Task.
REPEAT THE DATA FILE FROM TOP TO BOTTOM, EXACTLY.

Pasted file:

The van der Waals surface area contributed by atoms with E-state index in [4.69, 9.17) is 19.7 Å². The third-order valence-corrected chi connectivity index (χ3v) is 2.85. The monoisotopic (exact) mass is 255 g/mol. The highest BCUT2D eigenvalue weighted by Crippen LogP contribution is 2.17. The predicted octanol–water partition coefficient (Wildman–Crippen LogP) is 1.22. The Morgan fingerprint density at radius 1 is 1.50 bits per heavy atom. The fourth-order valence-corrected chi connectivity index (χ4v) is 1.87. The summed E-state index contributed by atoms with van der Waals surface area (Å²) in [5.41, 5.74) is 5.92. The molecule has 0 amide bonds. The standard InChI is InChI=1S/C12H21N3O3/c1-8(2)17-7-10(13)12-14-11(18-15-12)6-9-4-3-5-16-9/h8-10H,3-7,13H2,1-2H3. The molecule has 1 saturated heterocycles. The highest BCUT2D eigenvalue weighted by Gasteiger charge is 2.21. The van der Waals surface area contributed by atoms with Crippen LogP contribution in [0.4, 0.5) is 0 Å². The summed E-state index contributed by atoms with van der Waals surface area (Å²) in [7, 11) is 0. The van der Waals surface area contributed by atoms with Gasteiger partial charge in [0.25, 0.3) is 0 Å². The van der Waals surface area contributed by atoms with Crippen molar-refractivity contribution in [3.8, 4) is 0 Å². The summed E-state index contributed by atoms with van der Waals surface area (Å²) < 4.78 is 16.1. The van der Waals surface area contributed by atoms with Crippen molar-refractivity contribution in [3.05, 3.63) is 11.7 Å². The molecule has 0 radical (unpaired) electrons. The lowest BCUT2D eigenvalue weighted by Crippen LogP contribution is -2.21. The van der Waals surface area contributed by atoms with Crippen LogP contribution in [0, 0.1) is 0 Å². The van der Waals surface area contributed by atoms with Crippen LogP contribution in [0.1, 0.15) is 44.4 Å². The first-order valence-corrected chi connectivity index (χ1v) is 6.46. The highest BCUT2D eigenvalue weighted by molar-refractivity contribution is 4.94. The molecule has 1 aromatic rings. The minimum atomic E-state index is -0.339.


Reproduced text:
The van der Waals surface area contributed by atoms with E-state index in [4.69, 9.17) is 19.7 Å². The third-order valence-corrected chi connectivity index (χ3v) is 2.85. The monoisotopic (exact) mass is 255 g/mol. The highest BCUT2D eigenvalue weighted by Crippen LogP contribution is 2.17. The predicted octanol–water partition coefficient (Wildman–Crippen LogP) is 1.22. The Morgan fingerprint density at radius 1 is 1.50 bits per heavy atom. The fourth-order valence-corrected chi connectivity index (χ4v) is 1.87. The summed E-state index contributed by atoms with van der Waals surface area (Å²) in [5.41, 5.74) is 5.92. The molecule has 0 amide bonds. The standard InChI is InChI=1S/C12H21N3O3/c1-8(2)17-7-10(13)12-14-11(18-15-12)6-9-4-3-5-16-9/h8-10H,3-7,13H2,1-2H3. The molecule has 1 saturated heterocycles. The highest BCUT2D eigenvalue weighted by Gasteiger charge is 2.21. The van der Waals surface area contributed by atoms with Crippen LogP contribution in [0.4, 0.5) is 0 Å². The summed E-state index contributed by atoms with van der Waals surface area (Å²) in [7, 11) is 0. The van der Waals surface area contributed by atoms with Gasteiger partial charge in [0.25, 0.3) is 0 Å². The van der Waals surface area contributed by atoms with Crippen molar-refractivity contribution in [3.8, 4) is 0 Å². The summed E-state index contributed by atoms with van der Waals surface area (Å²) < 4.78 is 16.1. The van der Waals surface area contributed by atoms with Crippen molar-refractivity contribution in [3.05, 3.63) is 11.7 Å². The molecule has 0 radical (unpaired) electrons. The lowest BCUT2D eigenvalue weighted by Crippen LogP contribution is -2.21. The van der Waals surface area contributed by atoms with Crippen LogP contribution in [0, 0.1) is 0 Å². The van der Waals surface area contributed by atoms with Crippen LogP contribution in [0.1, 0.15) is 44.4 Å². The first-order valence-corrected chi connectivity index (χ1v) is 6.46. The highest BCUT2D eigenvalue weighted by molar-refractivity contribution is 4.94. The molecule has 1 aromatic rings. The minimum atomic E-state index is -0.339.